The Wizards are essentially locked into this roster as it is currently constructed through the 2013-2014 season. The additions of Nene, Trevor Ariza and Emeka Okafor solidified our front court but at the same time ate up the majority of our salary cap space. It is a give and take type of scenario as the large contracts of these three hinder our flexibility with regard to free agency but they do serve as positive role models for our extremely young roster to look towards in learning the right way to be a professional.
As long as their respective bodies hold up (both Nene and Okafor have had major knee problems in their careers) they are going to be positives for this franchise on and off the court. What I hope is that their on the court productivity matches what they bring to the table in helping mold our young core of players (Wall, Beal and Seraphin) into what it takes to be a winner. The frontcourt has without a doubt gone from a question mark to a strength, at least on paper.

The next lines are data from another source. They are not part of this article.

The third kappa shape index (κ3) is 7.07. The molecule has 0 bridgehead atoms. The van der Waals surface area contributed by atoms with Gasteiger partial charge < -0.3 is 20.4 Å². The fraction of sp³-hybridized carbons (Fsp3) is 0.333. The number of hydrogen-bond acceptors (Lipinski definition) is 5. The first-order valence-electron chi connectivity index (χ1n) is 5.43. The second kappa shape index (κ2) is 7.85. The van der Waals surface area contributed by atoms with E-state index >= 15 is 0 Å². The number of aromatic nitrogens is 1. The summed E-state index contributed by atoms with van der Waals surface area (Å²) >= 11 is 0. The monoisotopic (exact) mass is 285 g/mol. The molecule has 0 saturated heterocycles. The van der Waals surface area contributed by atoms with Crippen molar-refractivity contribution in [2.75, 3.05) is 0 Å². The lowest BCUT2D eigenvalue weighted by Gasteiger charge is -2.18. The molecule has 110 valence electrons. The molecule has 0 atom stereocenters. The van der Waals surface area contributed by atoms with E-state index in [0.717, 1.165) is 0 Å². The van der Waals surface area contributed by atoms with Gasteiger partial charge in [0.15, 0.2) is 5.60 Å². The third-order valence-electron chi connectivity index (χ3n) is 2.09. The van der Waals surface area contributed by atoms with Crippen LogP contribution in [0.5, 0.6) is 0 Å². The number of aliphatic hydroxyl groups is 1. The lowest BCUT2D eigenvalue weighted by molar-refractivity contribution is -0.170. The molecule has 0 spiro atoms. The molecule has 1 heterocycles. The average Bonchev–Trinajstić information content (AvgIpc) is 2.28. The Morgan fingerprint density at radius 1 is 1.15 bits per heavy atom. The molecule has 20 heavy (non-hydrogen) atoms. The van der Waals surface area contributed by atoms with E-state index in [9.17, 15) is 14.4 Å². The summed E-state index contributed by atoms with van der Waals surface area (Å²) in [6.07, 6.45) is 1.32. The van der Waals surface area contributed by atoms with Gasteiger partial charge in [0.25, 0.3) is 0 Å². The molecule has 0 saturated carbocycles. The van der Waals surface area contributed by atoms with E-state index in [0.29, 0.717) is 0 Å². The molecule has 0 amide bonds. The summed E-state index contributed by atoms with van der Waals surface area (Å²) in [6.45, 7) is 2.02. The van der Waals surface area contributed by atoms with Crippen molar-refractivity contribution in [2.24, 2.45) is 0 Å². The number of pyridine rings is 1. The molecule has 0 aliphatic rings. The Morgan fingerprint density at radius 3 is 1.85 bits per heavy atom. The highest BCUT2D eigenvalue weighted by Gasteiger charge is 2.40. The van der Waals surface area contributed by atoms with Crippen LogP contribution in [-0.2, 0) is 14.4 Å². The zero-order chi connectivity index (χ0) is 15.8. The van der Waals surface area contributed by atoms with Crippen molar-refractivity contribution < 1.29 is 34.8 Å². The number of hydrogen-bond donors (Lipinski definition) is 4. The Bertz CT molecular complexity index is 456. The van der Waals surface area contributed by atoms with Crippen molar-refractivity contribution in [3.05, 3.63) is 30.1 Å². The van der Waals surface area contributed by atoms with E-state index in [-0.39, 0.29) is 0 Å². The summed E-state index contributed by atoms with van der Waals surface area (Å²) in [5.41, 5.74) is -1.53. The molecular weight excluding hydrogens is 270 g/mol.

The most pressing need for the Wizards as we head into the 2012-2013 regular season has to be shoring up the back up PG position. We need to find someone who can competently spell John Wall when he is out of the game and I am not convinced that player is currently on this roster. Shelvin Mack simply did not look good in Las Vegas, whether he was pressing or not the results weren’t on par with what many Wizards fans wanted to see.
What options do the Wizards have to fill this role going forward? Earlier in free agency we had been linked to John Lucas III as a possible addition, however multiple outlets are now reporting that Lucas III is close to agreeing to a contract with the Toronto Raptors. This might not necessarily be a bad thing as I was not convinced that Lucas’ style of play would be the best fit for this team. Lucas had a coming out party against the Wizards last season going off for 25 points 8 rebounds and 8 assists while filling in for Derrick Rose. These numbers sound all well and good but when you note that Lucas took 28 shots to get to those 25 points it isn’t as impressive a feat. Add in that Lucas is a career 34% shooter from three-point range and you have another reason as to why I am not sold on him as the best option for the Wizards.